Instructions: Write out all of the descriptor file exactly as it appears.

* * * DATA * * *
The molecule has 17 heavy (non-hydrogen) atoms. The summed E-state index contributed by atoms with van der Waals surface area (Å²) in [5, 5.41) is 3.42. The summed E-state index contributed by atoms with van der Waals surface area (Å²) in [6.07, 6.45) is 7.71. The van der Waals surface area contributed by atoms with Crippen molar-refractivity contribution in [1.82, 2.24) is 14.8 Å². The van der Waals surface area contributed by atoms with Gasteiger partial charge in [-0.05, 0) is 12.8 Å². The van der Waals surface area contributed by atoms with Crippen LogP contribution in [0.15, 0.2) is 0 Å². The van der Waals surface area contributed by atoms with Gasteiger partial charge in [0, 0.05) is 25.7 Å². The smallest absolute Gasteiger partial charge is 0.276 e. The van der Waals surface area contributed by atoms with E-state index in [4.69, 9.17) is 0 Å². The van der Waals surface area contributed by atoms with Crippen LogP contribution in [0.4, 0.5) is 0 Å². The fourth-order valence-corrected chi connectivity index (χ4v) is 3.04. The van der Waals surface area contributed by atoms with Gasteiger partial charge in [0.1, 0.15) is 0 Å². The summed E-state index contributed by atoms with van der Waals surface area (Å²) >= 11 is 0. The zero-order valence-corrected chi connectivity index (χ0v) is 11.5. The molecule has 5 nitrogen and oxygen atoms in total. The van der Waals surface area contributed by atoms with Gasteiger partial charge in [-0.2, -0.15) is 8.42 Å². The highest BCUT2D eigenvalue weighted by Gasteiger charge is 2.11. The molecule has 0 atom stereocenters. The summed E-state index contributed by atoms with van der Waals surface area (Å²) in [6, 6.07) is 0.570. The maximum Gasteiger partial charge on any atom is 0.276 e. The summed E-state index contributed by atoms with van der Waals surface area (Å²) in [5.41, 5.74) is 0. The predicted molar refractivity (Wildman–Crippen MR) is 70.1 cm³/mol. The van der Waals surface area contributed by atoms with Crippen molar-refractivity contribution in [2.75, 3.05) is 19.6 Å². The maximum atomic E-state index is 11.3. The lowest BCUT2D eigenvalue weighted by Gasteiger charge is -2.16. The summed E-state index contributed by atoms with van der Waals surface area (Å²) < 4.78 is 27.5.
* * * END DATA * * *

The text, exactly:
The molecule has 17 heavy (non-hydrogen) atoms. The summed E-state index contributed by atoms with van der Waals surface area (Å²) in [5, 5.41) is 3.42. The summed E-state index contributed by atoms with van der Waals surface area (Å²) in [6.07, 6.45) is 7.71. The van der Waals surface area contributed by atoms with Crippen molar-refractivity contribution in [1.82, 2.24) is 14.8 Å². The van der Waals surface area contributed by atoms with Gasteiger partial charge in [-0.05, 0) is 12.8 Å². The van der Waals surface area contributed by atoms with Crippen LogP contribution in [0.15, 0.2) is 0 Å². The van der Waals surface area contributed by atoms with Gasteiger partial charge in [0, 0.05) is 25.7 Å². The smallest absolute Gasteiger partial charge is 0.276 e. The van der Waals surface area contributed by atoms with E-state index in [4.69, 9.17) is 0 Å². The van der Waals surface area contributed by atoms with Crippen LogP contribution in [0.4, 0.5) is 0 Å². The fourth-order valence-corrected chi connectivity index (χ4v) is 3.04. The van der Waals surface area contributed by atoms with Gasteiger partial charge in [0.1, 0.15) is 0 Å². The summed E-state index contributed by atoms with van der Waals surface area (Å²) >= 11 is 0. The zero-order valence-corrected chi connectivity index (χ0v) is 11.5. The molecule has 5 nitrogen and oxygen atoms in total. The van der Waals surface area contributed by atoms with Gasteiger partial charge in [-0.2, -0.15) is 8.42 Å². The highest BCUT2D eigenvalue weighted by Gasteiger charge is 2.11. The molecule has 0 atom stereocenters. The summed E-state index contributed by atoms with van der Waals surface area (Å²) in [6, 6.07) is 0.570. The maximum Gasteiger partial charge on any atom is 0.276 e. The summed E-state index contributed by atoms with van der Waals surface area (Å²) in [5.41, 5.74) is 0. The predicted molar refractivity (Wildman–Crippen MR) is 70.1 cm³/mol. The van der Waals surface area contributed by atoms with Crippen molar-refractivity contribution in [2.75, 3.05) is 19.6 Å². The maximum atomic E-state index is 11.3. The lowest BCUT2D eigenvalue weighted by Gasteiger charge is -2.16. The summed E-state index contributed by atoms with van der Waals surface area (Å²) < 4.78 is 27.5.